Plate Chamfering Machine

Plate chamfering machines are usually used to prepare the ends of the plates to be welded. In some cases, the steel plate is so thick that it is impossible to obtain a good weld without welding preparation or chamfering. Usually, it is necessary to chamfer a plate with a thickness greater than 4 mm before welding, but what is it actually? A chamfer is an oblique shape that needs to be formed on one or both sides of the plate. There are many reasons for chamfering the edge of the workpiece. The most important reason is to remove sharp material edges, which may be formed during several sheet processing. For example, if a metal plate is cut to a certain size by shearing, only a certain part of the material thickness is actually cut. The remaining part is torn off due to high shear forces. This will produce sharp burrs, on the one hand, there is a risk of injury, on the other hand, it will impair assembly accuracy during further processing.This is where plate chamfering machines come in very handy.

Advantages of Plate Chamfering Machines

By chamfering, not only can the edge of the material burrs, scale and slag deposits be eliminated. The plate chamfering machine also improves the visual characteristics of the plate, and because of its high precision, it also simplifies the connection of several subsequent parts to form a welded structure. If the workpieces must be welded together at a specific angle, if the edges of the material to be chamfered can be chamfered, it is easier to position them, because the chamfer can be used as a guide, so it is easier to meet the required dimensional accuracy. The hand-held manual guide plate chamfering machine is very suitable for shorter plate lengths. However, one disadvantage of manual plate chamfering machines is operator fatigue.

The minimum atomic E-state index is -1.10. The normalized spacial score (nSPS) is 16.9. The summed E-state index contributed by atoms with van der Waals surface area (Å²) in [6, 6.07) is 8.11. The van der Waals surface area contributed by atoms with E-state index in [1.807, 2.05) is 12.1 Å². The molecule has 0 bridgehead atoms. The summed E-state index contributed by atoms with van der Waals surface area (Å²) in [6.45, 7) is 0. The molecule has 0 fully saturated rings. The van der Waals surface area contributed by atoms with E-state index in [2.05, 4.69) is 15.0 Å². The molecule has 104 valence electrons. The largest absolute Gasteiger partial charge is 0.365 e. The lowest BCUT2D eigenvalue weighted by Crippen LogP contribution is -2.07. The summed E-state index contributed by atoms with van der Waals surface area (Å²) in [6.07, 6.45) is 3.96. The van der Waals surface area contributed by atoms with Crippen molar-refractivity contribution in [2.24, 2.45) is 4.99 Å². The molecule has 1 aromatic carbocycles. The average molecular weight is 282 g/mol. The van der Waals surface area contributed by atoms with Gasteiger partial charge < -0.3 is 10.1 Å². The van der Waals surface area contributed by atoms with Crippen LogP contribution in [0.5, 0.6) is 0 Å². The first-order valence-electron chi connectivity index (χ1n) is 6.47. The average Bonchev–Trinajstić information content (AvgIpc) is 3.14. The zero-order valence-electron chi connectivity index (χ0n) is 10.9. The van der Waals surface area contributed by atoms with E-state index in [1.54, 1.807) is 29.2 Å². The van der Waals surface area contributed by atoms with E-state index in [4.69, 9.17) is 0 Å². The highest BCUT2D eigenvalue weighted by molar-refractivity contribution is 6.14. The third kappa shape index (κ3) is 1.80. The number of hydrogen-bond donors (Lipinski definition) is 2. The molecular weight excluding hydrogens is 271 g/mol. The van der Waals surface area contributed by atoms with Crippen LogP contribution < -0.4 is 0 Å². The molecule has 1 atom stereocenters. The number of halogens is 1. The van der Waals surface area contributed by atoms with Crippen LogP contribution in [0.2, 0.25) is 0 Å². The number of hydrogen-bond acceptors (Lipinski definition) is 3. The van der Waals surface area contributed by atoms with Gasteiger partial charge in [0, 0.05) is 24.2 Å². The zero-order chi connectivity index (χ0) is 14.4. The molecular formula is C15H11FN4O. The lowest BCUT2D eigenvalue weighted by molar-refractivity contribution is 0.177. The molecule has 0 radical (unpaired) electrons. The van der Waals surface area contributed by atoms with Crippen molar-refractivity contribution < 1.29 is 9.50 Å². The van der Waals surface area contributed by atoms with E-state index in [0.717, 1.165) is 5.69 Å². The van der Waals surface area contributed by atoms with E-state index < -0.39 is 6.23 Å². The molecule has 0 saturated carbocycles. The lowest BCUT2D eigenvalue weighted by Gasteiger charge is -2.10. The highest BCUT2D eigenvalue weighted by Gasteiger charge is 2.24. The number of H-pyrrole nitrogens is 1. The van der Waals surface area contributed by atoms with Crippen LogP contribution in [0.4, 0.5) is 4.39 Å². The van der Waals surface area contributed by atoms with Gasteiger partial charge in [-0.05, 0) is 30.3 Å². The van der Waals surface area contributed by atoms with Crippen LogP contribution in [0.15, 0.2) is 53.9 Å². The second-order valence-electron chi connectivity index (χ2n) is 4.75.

Chamfering a long plate with a handheld machine requires the operator to constantly lean the machine against the edge of the plate while pushing the machine forward along the plate. In the case of chamfering long plates, considering the operator's time and energy, multiple workers are assigned to the same project and work in shifts. This increases the time and cost of the project.


New Plate Chamfering Solutions

The new generation of portable steel plate chamfering machine can automatically chamfer steel plates of unlimited length with little supervision of the operator. These self-propelled machines are designed for printing plates up to 1.5 inches thick, and can handle the top and bottom edges of the printing plates in the workshop or on the job site. These automatic guide plate chamfering machines have automatic feed and return functions, can be directly installed on the plate, and have a continuously adjustable angle of 15 to 60 degrees, and the maximum cutting edge width is 13⁄16 inches. No carts or shelves are needed. Manufacturers no longer need to rely on expensive cutting tables to provide the correct chamfered edges. Hand-held tools have been developed to provide similar results.


Tool Life Considerations

If it is difficult for you to start chamfering on a plate chamfering machine, this is an important sign that the tool is dull. The milling inserts can be indexed, allowing you to grind three or four working surfaces on a single insert. A plate chamfering machine with a guide plate can help position the cutter along the edge of the plate. With today's latest technology, most blades are now coated to help protect the tool and produce better edge quality. Some large stationary power tools can automatically apply lubricant to the chamfered edge, and technicians can manually apply lubricant for use with hand-held power tools. But in practice, this is not a good choice because paint preparation or other downstream operations require cleaning of the workpiece. The time it takes to clean the workpiece correctly may cost more than simply staying on the chamfering tool for a shorter life. If the blade wears prematurely, the depth of cut may be too large.

More cutting operations may be required to complete the chamfer. Some difficult grades may require a higher pass rate than others. Excessive cutting on hard materials such as stainless steel with a flat chamfering machine will cause enough frictional heat to harden the surface. Of course, a cut that is too shallow may require too many passes to complete the chamfer. The longer life you save may be lost due to reduced productivity. A similar idea applies to the feed rate. If the feed speed of your plate chamfering machine is slightly slower, the blade may last longer, but it will reduce productivity.

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